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  • The Career of Living Things Is ContinuousReflections on Bergson, Iqbal, and Scalia
  • Donna Jones (bio)

It is the forgotten war, but still the watershed event of modernity. The Great War was a catastrophic shock to world civilization. The rationalization of slaughter raised the question of what value Western civilization actually placed on life, but the fascist reaction to the horrors of World War I also gave new meaning to life and identified it with death. Only some responded to the carnage with calls for healthy and sensuous living—calls to limit nicotine or alcohol use, to wander in nature, and to display the naked body. But in Germany the intense lived experience of the battlefield formed the basis of a new Kriegsideologie. The German Erlebnis captures this fusion of life and experience. To live meant to live life dangerously. Ernst Jünger’s war writings explored the psychodynamics of extreme lived experiences (echoing all the way to Katheryn Bigelow’s Hurt Locker). We also find an increasingly strident irrational commitment to the vitality of the nation, predicated on the racist destruction of life that is weak.1 Life either had to grow or die out. But life could only grow through death. Imperial expansion in search of Lebensraum created holocausts, but it was ontologized as an expression of life itself, and the bully boys trying to throw off the bridle of the intellect to think with the blood found that there was no better way to silence the reasonable criticism of an [End Page 225] opponent than to paint him as against life. Life became a political banner, but it was also understood implicitly as a perverse Hegelian identity of opposites: life passed discursively into death, death proved itself to be life. It was already known that all living things share the always realized capacity to die and that the word “life” makes it difficult to express that death is part of it, just as the word “day” implies that the night is not part of it. But the relationship between life and death after the Great War was newly based on a profound identity.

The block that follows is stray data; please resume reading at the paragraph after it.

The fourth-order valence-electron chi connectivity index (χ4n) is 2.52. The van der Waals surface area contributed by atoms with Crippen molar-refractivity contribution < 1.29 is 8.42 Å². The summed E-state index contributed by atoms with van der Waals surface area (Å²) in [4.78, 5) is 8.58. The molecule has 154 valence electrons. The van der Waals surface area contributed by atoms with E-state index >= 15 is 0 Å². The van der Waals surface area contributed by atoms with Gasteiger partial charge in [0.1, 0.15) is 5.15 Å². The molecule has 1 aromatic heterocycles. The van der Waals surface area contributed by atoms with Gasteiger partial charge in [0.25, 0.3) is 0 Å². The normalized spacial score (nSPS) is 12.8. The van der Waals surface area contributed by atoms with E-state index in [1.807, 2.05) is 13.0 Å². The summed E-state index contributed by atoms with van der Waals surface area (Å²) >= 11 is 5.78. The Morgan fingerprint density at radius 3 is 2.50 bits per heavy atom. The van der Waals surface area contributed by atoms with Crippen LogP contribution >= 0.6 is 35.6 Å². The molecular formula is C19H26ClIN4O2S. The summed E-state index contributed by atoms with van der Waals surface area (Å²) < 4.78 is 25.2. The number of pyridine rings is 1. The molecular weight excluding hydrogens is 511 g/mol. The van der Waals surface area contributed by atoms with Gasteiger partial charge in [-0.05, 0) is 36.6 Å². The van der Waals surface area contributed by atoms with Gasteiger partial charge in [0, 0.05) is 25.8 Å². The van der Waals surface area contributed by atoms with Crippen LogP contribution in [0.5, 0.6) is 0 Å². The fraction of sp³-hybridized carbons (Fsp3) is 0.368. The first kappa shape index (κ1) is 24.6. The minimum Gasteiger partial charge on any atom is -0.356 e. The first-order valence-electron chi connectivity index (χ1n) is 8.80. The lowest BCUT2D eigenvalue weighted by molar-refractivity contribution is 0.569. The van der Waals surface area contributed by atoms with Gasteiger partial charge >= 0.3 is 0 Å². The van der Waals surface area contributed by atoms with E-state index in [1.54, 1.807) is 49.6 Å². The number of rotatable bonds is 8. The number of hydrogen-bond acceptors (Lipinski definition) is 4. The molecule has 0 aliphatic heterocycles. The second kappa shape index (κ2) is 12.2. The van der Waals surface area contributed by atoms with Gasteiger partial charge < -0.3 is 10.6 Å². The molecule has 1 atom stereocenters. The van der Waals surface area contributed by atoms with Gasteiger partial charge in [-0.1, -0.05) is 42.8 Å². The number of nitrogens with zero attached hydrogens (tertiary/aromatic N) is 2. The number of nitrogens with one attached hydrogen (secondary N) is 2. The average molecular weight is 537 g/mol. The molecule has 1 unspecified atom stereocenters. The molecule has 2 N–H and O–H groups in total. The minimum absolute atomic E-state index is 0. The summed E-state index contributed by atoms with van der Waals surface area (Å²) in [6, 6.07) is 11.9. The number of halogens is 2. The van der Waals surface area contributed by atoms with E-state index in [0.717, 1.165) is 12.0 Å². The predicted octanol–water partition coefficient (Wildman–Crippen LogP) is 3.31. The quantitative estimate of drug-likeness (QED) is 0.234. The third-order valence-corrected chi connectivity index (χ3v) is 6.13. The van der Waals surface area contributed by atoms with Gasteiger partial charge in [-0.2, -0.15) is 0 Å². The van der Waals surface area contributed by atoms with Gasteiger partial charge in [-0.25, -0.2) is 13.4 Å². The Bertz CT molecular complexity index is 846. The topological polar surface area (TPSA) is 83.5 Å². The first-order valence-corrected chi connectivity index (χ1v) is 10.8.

Life had become a concept as central to cultural dialogue and production as nature, God, ego, and consciousness had once been.2 A vitalist metaphysics posited the world as fundamentally composed of matter and life forces that were taken to be the primary reality. In German philosophy and European thought in general, this metaphysics eclipsed that of critical idealism, in which objects and ideas were held as equally constitutive of reality. The appeal to the guiding life forces of entelechy and élan vital was strengthened by the putative inability of the mechanical life sciences to solve problems in developmental and evolutionary biology and by general resistance to the mechanical worldview. Life, understood as both a spiritual and naturalistic force, came to be widely accepted as the fundamental reality in part due to its mysterious nature. Speaking in terms of life discourses became a sign of the depth of one’s mind and attunement to the era’s most profound metaphysical questions regarding ontology and the nature of experience, and hence a form of cultural capital.

While the fascist uses of the life concept proved to be the most historically important, “Life” was in fact as polysemous as it was culturally central (and perhaps central because it was polysemous): life came to have several meanings, most often oppositional to the nineteenth-century scientific mind-set and the mechanistic assumptions commonly thought to be inherent to it. In Europe, life, leben, erlebnis, élan vital, and la vie became philosophemes and expressed, inter alia, the rejection of the protocols of naturalism for the sake of the creativity of the artist; a thoroughgoing skepticism of language to express private and primal experience; the immediate demand for real experience and real life against the detested [End Page 226] artificiality of bourgeois manners and the enervating nature of urban life and against the promise of an afterlife predicated on the acceptance of suffering and dying well; a progressive demand for the creative reform of institutions as they became outdated in the course of the evolution of social life and an...


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pp. 225-248
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